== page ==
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  • Hugo Walker

Automate UK’s latest report: In summary



81% of manufacturers view automation as their biggest challenge


The recent report by Automate UK highlights the centrality, and difficulty, of automation within the UK manufacturing sector. Tellingly, 81% of manufacturers view automation as their primary challenge.


Automate UK found positive growth in automation adoption among survey participants. 15.8% responded that their automation process was "growing significantly", while 63.2% responded they were "growing somewhat". Overall, that’s 79% of participants confirming that they’re moving in the right direction. 


Some of the key barriers to automation implementation that respondents recorded included:

  • Cost of investment

  • Unrealistic expectations

  • Knowledge of what’s available

  • Ability to find the right suppliers

  • Fear of failure

  • Ability to source finance

The survey also points to the integration of technology as a significant hurdle, compounded by a lack of skilled workforce to maintain and operate automated systems. This challenge is echoed by one business's feedback that the difficulty lies not in the automation technology itself but in having skilled personnel to manage it.


Automate UK’s recommendations


Automate UK made a number of recommendations to create an environment where automation is accessible, practical and fair.


Firstly, Automate UK has emphasised the need to nip the “robots take jobs” myth in the bud through education and gradual adoption. Relatedly, Automate UK highlights the deficit of skilled labour required to support automation, both in the implementation and maintenance stages. Technology does not have a 1-in-1-out, interchangeable relationship with labour; rather, technology and workers coevolve with each other. As automation is implemented, new opportunities and ways of working will present themselves. In fact, one of the biggest barriers to automation recorded by manufacturers was the lack of skilled staff who could manage the technology. 


Alongside automation, according to Automate UK, the industry needs to invest in training and education of workers to create a skilled labourforce that can keep on top of technological developments, and oversee automated processes.

 

Secondly, and very practically, Automate UK recommends that financial advice and automation guidance is provided, especially to SMEs. After all, two of the six most common concerns in the survey were related to finance and cost.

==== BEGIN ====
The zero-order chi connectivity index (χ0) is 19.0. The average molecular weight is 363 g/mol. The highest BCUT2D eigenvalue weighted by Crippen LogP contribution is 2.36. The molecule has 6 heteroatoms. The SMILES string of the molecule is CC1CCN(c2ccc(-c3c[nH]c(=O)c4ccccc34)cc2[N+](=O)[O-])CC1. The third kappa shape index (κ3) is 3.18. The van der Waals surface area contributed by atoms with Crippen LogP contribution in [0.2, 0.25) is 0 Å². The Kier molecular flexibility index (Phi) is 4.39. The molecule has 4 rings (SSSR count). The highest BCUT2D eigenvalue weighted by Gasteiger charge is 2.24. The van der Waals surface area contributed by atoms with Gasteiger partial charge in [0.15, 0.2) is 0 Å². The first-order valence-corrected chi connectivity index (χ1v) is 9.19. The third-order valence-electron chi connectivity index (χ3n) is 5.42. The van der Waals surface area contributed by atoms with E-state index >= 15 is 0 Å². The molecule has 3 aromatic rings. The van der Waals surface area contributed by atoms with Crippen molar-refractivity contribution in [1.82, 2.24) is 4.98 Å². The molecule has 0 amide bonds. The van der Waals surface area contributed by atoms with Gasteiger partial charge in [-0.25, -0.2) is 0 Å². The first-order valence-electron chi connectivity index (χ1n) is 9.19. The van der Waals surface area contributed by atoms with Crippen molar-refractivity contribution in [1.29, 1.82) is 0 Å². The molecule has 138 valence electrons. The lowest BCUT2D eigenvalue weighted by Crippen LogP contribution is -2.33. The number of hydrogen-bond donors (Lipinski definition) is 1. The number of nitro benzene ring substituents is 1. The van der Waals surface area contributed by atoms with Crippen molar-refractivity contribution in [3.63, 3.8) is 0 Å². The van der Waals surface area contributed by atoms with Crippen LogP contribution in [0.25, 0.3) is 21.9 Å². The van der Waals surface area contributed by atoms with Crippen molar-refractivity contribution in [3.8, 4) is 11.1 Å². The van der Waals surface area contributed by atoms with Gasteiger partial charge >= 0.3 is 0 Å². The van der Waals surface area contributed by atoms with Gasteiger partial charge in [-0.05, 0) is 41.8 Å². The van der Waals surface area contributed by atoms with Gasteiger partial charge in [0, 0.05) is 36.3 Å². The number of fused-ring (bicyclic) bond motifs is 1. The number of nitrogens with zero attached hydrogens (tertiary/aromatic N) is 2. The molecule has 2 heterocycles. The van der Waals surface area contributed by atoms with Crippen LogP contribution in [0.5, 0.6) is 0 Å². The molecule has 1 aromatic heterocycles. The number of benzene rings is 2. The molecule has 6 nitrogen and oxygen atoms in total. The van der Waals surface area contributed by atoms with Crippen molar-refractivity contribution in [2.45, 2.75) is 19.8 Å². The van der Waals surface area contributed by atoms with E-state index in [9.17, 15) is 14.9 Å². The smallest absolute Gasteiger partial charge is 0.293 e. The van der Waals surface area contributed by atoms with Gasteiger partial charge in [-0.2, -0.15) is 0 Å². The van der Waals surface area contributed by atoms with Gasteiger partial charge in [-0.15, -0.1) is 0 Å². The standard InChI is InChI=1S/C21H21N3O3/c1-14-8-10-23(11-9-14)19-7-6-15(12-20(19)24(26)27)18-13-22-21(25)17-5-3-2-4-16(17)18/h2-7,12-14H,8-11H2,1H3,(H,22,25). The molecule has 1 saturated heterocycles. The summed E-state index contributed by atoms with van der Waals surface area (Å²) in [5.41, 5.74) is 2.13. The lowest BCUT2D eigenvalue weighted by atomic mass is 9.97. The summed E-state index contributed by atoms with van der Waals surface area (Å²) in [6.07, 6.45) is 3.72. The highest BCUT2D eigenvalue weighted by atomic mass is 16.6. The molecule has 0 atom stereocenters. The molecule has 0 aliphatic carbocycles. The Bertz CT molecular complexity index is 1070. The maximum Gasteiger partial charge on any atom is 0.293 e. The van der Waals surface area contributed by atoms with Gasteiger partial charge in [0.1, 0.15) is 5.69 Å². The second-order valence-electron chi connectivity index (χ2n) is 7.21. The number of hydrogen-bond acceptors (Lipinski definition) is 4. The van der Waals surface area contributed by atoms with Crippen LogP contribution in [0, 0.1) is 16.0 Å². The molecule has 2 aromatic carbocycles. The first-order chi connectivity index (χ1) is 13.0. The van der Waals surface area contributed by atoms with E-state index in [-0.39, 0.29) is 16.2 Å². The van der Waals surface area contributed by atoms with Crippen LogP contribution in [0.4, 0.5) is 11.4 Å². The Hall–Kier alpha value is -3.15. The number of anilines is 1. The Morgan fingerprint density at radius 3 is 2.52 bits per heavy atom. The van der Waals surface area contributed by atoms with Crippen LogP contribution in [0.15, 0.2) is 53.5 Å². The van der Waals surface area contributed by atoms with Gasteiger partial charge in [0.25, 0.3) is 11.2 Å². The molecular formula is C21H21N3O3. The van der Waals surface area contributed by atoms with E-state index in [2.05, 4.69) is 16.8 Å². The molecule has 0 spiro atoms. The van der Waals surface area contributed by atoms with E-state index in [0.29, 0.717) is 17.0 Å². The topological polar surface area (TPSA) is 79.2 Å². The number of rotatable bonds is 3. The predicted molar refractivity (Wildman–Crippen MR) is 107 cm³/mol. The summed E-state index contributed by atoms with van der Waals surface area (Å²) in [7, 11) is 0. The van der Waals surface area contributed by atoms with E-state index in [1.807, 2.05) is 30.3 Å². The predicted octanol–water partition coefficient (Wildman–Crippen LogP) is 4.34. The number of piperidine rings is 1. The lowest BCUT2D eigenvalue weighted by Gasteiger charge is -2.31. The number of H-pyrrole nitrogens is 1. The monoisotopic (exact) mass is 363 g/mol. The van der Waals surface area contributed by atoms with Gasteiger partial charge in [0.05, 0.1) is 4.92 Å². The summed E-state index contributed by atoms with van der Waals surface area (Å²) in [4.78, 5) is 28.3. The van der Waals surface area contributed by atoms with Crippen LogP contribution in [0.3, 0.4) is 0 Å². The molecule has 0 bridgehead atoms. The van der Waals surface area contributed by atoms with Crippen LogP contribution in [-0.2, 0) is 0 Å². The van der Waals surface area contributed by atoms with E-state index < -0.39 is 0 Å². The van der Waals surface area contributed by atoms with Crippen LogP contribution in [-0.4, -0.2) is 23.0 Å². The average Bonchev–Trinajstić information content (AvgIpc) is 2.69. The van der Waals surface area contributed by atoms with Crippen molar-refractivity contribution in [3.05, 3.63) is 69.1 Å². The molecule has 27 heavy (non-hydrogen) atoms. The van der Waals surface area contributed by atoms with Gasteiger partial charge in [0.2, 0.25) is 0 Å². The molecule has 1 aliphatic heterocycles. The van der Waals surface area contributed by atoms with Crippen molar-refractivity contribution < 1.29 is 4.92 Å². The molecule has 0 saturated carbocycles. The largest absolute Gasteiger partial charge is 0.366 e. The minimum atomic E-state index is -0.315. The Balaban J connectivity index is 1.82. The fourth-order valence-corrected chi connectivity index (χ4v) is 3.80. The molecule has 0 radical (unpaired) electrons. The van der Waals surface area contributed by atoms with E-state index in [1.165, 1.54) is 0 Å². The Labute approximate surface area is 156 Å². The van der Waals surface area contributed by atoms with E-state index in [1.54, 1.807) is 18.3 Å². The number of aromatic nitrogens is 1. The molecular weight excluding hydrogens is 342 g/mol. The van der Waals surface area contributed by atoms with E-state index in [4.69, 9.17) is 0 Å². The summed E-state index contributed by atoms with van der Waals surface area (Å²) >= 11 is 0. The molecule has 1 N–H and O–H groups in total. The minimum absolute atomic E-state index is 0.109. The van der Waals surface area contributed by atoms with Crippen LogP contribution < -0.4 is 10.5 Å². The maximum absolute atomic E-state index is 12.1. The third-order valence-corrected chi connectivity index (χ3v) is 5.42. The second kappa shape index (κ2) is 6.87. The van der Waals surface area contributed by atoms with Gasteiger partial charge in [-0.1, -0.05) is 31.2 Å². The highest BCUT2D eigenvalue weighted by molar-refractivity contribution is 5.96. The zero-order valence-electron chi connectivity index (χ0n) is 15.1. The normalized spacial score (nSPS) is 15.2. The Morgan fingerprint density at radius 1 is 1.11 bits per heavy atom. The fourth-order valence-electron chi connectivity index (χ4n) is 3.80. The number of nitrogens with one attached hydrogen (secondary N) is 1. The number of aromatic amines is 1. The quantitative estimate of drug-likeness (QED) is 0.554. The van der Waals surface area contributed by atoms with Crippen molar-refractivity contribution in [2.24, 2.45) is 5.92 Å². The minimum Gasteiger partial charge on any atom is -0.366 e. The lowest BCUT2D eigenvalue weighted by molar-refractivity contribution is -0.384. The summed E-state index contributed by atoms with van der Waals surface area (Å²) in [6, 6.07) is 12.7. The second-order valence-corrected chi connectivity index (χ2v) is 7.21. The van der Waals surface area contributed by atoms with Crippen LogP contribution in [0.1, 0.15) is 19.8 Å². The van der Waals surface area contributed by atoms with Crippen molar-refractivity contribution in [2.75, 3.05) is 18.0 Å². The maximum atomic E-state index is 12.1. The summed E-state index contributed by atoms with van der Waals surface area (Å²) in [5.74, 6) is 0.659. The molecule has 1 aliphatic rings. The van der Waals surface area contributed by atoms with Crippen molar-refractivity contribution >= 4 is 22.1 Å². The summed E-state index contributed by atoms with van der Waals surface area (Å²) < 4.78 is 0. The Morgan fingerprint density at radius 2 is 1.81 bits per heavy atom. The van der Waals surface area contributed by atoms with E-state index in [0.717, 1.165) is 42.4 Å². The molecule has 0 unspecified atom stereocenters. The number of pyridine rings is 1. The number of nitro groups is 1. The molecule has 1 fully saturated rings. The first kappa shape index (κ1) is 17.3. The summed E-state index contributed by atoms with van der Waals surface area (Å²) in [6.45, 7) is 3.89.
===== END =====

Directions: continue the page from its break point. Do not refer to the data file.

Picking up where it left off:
Thirdly, Automate UK perceptively outlines the importance of making sure that “the benefits of automation are shared equitably across society and that the potential negative impacts are mitigated”. Technology is a force; it can be used for good or bad; it can aid the distribution of wealth upwards or downwards. As a simple example, automation can be used to reduce unit costs: if this is passed to the consumer, the average person can have more disposable income; if this only translates into high profits, then the main benefactors are the shareholders.


Indeed, one of the main societal challenges in the age of automation is the threat of growing inequality. Akin to how washing machines contributed to a huge reduction in household labour and arguably helped women mitigate the gendered division of labour to enter the workforce, new technology can help us make strides in societal challenges when rolled out across the board, instead of being saturated among only the big shots in the industry. 


Overall, the findings suggest that while automation presents significant challenges for UK manufacturers, a strategic approach focusing on gradual implementation and workforce development can facilitate a smoother transition and broader adoption of these technologies.


Read the full report from Automate UK here.

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